Can Librem 11 play games like Minecraft?

Was thinking of getting my son a Librem 11 but he likes playing games like Minecraft and I wasn’t sure if the OS is compatible with different games or if its only some small number on their app store?
Sorry I have no experience with anything from Purism or their OS. Just started looking at them after seeing a video about the use based company and was interested.

Hi. I don’t have a Librem 11 but I am a Librem 5 user which I think uses the same package manager system.

What I find with Librem 5 is that the idea of ann open source device is to put the user in control, so whether it does what you really want ends up being up to you.

For example, if I was being an ideological person, I would tell you Microsoft is evil and after they bought Minecraft my login quit working and I can’t seem to download the game anymore, even though the terms of agreement that I signed with the original Minecraft with that guy Notch said that I would own the game and all future versions of the game and all DLC, because he wanted to make sure that in the future corporations wouldn’t Minecraft into some ripoff revenue stream. That might mean I have grounds to sue Microsoft for changing login schemas and making my account not work, but Microsoft is probably betting that they are so rich and powerful that I wouldn’t want to sue them and wouldn’t win, based on some technicality, and they are probably right.

So, ideologically, as with any technology, it is much preferable to use a GPL equivalent solution to solve a problem. For example, I recall hearing that some tech gurus created Minetest, where they wrote an almost 1:1 clone of Minecraft concepts, but they published it with a copyleft freedom license. I downloaded it and played it on my PC one time, and it was a nice experience. I would rather to play that than the Microsoft Minecraft, because the Minetest as a copyleft product would allow me to change the rules of the game or study how it was created. If I had a kid, I would likewise start them out with Minetest on their tablet if possible.

So, I have a 10 year old x86 tablet where I installed PureOS this year over top of what it had before, and I think it is probably a similar experience to Librem 11 although maybe slightly less polished and lower specs (and mine has a hardware kill switch for wifi). Since the software is the same, here’s how I think it would go:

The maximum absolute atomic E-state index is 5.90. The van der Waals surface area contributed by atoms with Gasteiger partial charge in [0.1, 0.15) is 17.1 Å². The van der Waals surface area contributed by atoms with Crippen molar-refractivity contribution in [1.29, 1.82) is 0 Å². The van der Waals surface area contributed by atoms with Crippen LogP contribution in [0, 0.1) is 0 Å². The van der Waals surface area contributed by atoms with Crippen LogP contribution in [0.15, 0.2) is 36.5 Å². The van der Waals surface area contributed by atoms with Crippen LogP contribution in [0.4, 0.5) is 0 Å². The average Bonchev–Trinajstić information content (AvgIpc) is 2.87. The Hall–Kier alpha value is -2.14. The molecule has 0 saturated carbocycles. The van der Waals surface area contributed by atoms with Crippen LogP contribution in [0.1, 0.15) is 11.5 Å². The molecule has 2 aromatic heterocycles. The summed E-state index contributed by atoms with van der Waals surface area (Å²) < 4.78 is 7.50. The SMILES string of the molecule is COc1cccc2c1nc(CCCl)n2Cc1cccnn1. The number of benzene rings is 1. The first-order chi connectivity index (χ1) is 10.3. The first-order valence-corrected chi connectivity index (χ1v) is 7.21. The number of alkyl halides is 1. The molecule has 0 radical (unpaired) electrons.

I would download and run the Minetest for this device and offer it to my hypothetical child. I might find controls only work with a mouse plugged in, not sure, but if so then on Minetest we could hack the game to add tablet controls or else find a plugin where someone else already did, since the code is free to modify. Maybe more here (havent read this myself):

But if Minecraft is the same as it was for me 10 years ago when I played it – and I’m not sure it is – your kid might want to play the original Java game. I’m sure the old JARs are around, and those run fine on Linux because they are Java, so it should be possible to install a JRE and run the version from back then just fine, even if Microsoft might have locked down new version somehow (I’m a little out of date on this).

Minecraft – originally – was an LWJGL game. And so, that’s going to run fine on PureOS. I have tried two LWJGL games on my Librem 5 and they basically work other than my own bugs in my own code, and the Librem 5 is an arm device. In general x86 like the Librem 11 is older and even more likely to work.

So, disregarding whatever Microsoft did to Minecraft, the original game would work on an x86 tablet running PureOS. But it might not have tablet controls like Android, and it might be harder to add such controls than on Minetest. Worst case, in the old days, mcp could decompile it and hack it so it would in theory be possible to add touch controls to the classic Java game, but again Microsoft might have done their best to make that harder in newer versions.

So, how I would do this if I were you and decided on a Librem 11:

  1. Download an install Minetest for the kid
  2. If they complain its fake Minecraft not like their friends, find a texture mod that adds the official block styles Owned By Microsoft to the liberated code game
  3. Then when the kid complains its still not “right” and that “they can’t join their friends’ servers” (since peer pressure is probably how Microsoft stops your kid from using liberated software) then at that point try to get official Minecraft Java version but since Microsoft probably tried to use the rights to remake the game on a different codebase that does a better job locking to Windows, you will probably have to read the fine print from Microsoft to get the “Java version,” and then when you actually do get it they might make it very hard to have tablet touch controls since they control the code.

Microsoft changed the login from a Mojang-account to a Microsoft-account. That was also the reason why I lost my right to play the game I bought (don’t agree with a MS-account).

With a cracked version you can play Minecraft, but you cannot join a lot of servers (the best thing of the game).

But I have to counter your argument with Minetest and it’s copy-left. Minecraft was always a strong modified game, even without a copy left license. You can change what ever you want. On the theoretical side you’re right. On the real side, it does not matter much in this case. However, copy left is always preferable, so you have a point.

The short answer is no.

Not without major time investment, extensive learning and a bunch of caveats and even then not in the way your son is used to.

Try Multi-MC.

Minecraft uses a proprietary license, so it will not be available on PureOS.

Minecraft is not “free as in beer” so it is not installed by default on MS Windows either.

Minecraft at one time could be installed on most systems that run Java. I’m unsure whether that is still true, but it looks possible: